a certificate of appealability. Murphy v. Ohio, 263 F.3d 466 (6th Cir. 2001). Rather, the district
court must “engage in a reasoned assessment of each claim” to determine whether a certificate is
warranted. Id. at 467. Each issue must be considered under the standards set forth by the Supreme
Court in Slack v. McDaniel, 529 U.S. 473 (2000). Murphy, 263 F.3d at 467. Consequently, this
Court has examined each of Petitioner’s claims under the Slack standard. Under Slack, 529 U.S.
at 484, to warrant a grant of the certificate, “[t]he petitioner must demonstrate that reasonable
jurists would find the district court’s assessment of the constitutional claims debatable or wrong.”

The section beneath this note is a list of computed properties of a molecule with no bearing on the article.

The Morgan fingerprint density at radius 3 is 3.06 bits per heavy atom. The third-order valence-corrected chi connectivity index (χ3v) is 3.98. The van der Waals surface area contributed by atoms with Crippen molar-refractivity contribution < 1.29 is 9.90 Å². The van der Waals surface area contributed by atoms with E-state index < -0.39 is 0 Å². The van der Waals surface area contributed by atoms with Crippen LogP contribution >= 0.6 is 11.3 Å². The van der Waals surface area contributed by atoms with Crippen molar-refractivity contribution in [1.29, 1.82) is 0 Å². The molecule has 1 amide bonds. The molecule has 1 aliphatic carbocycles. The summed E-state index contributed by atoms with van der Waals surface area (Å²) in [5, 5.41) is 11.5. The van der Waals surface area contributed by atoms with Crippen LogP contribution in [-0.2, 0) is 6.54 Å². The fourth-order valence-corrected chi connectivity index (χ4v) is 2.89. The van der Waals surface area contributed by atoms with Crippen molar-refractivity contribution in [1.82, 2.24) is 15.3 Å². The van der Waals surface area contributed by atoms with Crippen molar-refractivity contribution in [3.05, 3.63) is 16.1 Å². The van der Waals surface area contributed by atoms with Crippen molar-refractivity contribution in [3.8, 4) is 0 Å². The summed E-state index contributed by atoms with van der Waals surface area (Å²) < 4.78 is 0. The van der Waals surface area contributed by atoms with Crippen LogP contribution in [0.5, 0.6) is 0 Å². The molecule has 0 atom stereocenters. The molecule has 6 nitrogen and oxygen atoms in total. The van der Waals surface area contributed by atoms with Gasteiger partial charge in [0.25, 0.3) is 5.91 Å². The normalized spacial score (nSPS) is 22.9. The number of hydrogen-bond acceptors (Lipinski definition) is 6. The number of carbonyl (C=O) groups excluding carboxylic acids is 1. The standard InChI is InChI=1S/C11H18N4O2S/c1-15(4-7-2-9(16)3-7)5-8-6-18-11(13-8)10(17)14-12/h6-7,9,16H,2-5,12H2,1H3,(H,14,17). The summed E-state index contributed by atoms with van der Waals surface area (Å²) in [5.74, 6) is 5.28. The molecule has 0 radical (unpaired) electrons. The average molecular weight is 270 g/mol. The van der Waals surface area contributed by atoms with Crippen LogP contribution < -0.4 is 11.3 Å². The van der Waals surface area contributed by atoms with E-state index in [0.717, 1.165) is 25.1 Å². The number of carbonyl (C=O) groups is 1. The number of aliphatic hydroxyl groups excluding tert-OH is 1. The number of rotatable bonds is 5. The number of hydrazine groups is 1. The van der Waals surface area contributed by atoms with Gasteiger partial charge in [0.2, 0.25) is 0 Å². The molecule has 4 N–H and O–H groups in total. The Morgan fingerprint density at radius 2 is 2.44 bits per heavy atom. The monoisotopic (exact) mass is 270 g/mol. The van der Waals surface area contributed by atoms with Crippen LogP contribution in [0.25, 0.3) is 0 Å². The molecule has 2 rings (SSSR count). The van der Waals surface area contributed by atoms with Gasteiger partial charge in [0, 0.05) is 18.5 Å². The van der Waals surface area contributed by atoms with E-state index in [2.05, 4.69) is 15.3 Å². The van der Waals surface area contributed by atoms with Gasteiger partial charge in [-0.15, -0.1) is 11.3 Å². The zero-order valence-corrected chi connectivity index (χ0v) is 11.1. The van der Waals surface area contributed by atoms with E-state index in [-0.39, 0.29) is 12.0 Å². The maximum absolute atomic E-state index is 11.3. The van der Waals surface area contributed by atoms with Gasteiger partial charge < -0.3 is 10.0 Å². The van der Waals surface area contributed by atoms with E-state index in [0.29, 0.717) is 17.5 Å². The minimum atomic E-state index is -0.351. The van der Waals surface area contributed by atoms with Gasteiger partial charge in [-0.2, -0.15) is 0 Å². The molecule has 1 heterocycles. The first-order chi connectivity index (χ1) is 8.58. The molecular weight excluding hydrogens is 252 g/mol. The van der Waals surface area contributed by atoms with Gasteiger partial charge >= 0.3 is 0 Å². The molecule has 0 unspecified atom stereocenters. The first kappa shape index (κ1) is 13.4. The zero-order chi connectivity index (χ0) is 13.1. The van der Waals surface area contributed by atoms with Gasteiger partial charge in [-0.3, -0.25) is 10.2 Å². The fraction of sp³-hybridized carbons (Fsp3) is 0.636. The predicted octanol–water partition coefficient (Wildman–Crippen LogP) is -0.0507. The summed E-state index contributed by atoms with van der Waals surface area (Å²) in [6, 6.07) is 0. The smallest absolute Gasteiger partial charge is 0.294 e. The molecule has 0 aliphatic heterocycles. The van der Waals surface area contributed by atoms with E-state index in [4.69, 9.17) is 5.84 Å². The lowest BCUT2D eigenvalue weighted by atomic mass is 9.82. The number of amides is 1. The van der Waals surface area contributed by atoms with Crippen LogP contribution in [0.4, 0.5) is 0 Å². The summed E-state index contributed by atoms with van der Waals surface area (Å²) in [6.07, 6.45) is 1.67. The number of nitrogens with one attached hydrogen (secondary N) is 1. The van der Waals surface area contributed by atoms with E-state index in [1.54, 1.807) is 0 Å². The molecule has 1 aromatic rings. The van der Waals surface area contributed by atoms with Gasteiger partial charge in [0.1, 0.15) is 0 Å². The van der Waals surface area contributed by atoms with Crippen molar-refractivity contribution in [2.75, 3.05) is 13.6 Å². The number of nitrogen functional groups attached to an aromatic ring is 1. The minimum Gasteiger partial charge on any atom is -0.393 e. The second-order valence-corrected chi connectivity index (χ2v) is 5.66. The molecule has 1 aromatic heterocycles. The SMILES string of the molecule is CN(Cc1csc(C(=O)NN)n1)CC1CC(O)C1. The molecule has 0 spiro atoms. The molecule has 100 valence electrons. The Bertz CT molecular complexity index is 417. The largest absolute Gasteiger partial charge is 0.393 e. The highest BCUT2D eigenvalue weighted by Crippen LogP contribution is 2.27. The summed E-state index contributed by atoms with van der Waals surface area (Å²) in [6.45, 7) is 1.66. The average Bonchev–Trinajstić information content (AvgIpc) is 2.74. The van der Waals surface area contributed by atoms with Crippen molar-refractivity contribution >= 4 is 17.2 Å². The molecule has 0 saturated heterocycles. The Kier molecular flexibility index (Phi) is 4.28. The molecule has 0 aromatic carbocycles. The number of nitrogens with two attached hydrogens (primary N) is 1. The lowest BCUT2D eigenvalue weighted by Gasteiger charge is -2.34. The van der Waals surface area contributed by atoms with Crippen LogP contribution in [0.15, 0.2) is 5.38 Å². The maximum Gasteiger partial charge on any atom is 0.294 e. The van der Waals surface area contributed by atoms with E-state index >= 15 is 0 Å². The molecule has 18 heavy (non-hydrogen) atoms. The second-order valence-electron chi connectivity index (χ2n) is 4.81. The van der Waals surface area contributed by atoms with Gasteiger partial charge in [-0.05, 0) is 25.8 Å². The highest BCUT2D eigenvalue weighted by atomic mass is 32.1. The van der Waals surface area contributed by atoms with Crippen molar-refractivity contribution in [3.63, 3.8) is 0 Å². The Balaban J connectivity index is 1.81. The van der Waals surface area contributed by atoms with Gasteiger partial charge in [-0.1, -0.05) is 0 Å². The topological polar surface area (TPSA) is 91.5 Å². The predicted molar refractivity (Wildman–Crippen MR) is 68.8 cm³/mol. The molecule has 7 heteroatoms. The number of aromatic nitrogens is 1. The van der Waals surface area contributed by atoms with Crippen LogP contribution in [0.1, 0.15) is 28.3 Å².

Id. “A petitioner satisfies this standard by demonstrating that . . . jurists could conclude the issues
presented are adequate to deserve encouragement to proceed further.” Miller-El v. Cockrell, 537
U.S. 322, 327 (2003). In applying this standard, the Court may not conduct a full merits review,
but must limit its examination to a threshold inquiry into the underlying merit of Petitioner’s
The Court finds that reasonable jurists could not conclude that this Court’s
dismissal of Petitioner’s claims was debatable or wrong. Therefore, the Court will deny Petitioner
a certificate of appealability.
A Judgment and Order consistent with this Opinion will be entered.
Dated: July 28, 2017
/s/ Paul L. Maloney
Paul L. Maloney
United States District Judge
Disclaimer: Justia Dockets & Filings provides public litigation records from the federal appellate and district courts. These filings and docket sheets should not be considered findings of fact or liability, nor do they necessarily reflect the view of Justia.
Why Is My Information Online?